Culture, not leaders, determine behaviour
But each of the different types of culture places very different demands on the style of the CEO, and their behaviour reflects the dominant culture of their organisation. The communal organisation welcomes the often described role-model charismatic CEO: he or she does it all, inspiring the employees to share values across relationship networks, while at the same time developing a strong strategy that allows everyone to contribute to a common goal. But this is really hard. It tends to be sustained only in small companies where everyone can rally around a charismatic leader and common goals. Large companies easily fragment because different units do different things and, typically, either relationships or incentives takeover when hard trade-offs have to be made.
In mercenary firms, a CEO embodying the culture means crafting strategies with formal performance measurement and incentive systems and holding people accountable for achievement. In fragmented organisations, the CEO is more of a “primus inter pares” who eggs on the partners to out-do one another and bring home the bacon.
Some elite organisations can harness their reputation to motivate employees to look for common ground and act together. In a networked organisation, CEOs encourage a bottom-up approach, where people can take initiatives that are then negotiated and, ideally, pruned into a cohesive set of actions. My own organisation is of this type, and it is an art to channel initiatives into high-energy directions without imposing formal goals from the top.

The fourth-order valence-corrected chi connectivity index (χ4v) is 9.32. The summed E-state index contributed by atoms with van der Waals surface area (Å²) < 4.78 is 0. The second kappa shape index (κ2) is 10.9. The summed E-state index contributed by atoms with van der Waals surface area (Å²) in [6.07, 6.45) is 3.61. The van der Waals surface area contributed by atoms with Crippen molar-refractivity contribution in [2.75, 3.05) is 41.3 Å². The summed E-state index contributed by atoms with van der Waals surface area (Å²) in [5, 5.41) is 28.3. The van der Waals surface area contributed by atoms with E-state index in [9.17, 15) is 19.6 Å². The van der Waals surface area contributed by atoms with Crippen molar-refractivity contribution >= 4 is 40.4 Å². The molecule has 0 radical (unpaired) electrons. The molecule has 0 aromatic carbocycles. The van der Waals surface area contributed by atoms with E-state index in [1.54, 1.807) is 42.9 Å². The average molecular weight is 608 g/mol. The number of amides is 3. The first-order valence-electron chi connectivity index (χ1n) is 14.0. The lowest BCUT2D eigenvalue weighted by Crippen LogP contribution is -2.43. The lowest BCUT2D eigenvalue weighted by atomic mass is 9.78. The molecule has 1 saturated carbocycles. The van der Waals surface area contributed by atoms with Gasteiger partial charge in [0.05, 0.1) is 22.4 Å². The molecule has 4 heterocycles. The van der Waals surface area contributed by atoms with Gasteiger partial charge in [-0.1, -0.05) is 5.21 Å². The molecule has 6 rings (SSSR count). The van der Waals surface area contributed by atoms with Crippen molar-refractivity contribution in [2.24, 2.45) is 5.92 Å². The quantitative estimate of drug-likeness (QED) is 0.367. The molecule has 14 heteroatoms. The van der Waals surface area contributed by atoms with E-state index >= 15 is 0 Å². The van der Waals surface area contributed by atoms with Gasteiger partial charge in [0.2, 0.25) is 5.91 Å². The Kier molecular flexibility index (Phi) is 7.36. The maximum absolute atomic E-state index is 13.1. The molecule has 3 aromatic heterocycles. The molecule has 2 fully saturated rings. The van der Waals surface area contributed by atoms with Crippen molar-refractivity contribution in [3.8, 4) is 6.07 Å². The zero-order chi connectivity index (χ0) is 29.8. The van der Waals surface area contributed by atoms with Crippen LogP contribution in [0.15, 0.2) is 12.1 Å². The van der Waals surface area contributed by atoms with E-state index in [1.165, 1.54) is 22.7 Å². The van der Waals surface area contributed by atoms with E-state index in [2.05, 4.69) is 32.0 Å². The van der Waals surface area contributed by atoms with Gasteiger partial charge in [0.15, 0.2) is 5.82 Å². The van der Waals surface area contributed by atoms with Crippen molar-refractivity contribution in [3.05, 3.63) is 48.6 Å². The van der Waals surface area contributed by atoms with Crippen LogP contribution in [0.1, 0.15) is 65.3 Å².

Motivation, culture and the banking sector
So why do I talk here about banks’ needs to wisely choose CEOs? The demands on bank CEOs are changing. As retail banks begin to compete on new dimensions of customer service, formal incentive systems may become insufficient to support the new model. CEOs will need to foster the shared values, relationships and emotional commitment that underpin excellent service.
And as exorbitant incentives in investment banks come under attack (in no other industry do the management teams take home so much of the economic value created by the firm), maybe CEOs will need to morph from a “macho” style of leader who fires on partners to someone who can foster a culture built on delivering shared value to customers, building an ethos of service excellence rather than “we are the best and will therefore rule the world”.
In combined financial institutions, the CEO may need to do several of these things in parallel, working with the right leadership team. Because as every trader knows, changing times create new opportunities – and as the demands on the banking sector evolve and change, so, undoubtedly, will their leaders.
Notes: the picture and the discussion are based on Goffee and Jones, What holds the modern company together, Harvard Business Review 1996; and on Loch, and Wu, Behavioral Operations Management, Foundations and Trends® in Technology, Information and Operations Management 1 (3), 2007, 121-232.